Most Workers Would Leave Their Job Due to Low Engagement

Menlo Park, Calif. — July 16

A little motivation goes a long way, a new survey from OfficeTeam suggests.

More than six-in-10 workers interviewed admitted it’s at least somewhat likely they would leave their current position if they felt disengaged. Moreover, 26 percent of professionals said their company is not effective at keeping staff motivated.

The survey, developed by staffing firm OfficeTeam, was conducted by an independent research firm and is based on telephone interviews with 869 workers of 18 years of age or older and employed in office environments in the United States and Canada.

OfficeTeam offers five ideas for keeping employees motivated:

Keep them out of the dark. Whenever feasible, give your staff updates on the company’s financial performance and long- and short-term goals, and explain what this information means for them and their jobs. Sharing this information will help them feel connected to the organization.

Ask for input. Actively seek feedback from team members. Maintain an open-door policy and an open mind, so that it’s easy for individuals to approach you. Reach out to those who may be uncomfortable voicing their thoughts to ensure their ideas are heard.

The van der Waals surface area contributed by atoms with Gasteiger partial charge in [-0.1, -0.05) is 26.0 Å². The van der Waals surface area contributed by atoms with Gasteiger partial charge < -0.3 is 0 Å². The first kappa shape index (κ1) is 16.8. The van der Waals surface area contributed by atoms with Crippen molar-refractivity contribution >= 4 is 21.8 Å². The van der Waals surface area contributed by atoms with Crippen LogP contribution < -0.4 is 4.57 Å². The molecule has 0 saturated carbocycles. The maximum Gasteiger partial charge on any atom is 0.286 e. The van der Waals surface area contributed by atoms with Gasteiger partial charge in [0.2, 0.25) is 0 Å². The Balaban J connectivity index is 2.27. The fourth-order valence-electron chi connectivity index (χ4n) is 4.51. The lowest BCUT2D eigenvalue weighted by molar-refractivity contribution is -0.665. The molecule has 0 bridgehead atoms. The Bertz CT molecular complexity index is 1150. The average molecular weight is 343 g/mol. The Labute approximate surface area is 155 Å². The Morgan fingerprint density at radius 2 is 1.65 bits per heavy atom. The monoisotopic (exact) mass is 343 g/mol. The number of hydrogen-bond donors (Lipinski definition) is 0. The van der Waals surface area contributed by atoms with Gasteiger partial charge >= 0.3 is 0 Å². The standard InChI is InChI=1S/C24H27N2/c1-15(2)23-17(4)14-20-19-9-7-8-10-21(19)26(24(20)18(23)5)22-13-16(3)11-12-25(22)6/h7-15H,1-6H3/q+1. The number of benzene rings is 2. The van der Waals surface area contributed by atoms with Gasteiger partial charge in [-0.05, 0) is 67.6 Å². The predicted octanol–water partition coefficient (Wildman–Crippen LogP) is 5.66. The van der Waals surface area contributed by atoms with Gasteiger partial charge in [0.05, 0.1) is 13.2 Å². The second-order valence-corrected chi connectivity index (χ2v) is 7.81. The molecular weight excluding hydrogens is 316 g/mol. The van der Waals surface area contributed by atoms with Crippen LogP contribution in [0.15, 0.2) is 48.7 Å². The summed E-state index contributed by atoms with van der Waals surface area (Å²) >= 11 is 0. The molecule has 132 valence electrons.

Break out of comfort zones. Encourage staff to take on new responsibilities and projects. By giving your workers a chance to try new things, you’ll demonstrate your confidence in them and help them build new skills.

Discuss career aspirations. It’s crucial for employees to set career goals so they feel they’re working toward something and can see that the company supports their professional aspirations. Talk to your staff about their ambitions and work with them on plans for meeting those objectives.

Give them a break. Remind workers to take regular breaks to recharge, and set a good example by doing so yourself. If your team seems particularly stressed, organize a collective breather where you can provide snacks or a catered lunch.

Source: OfficeTeam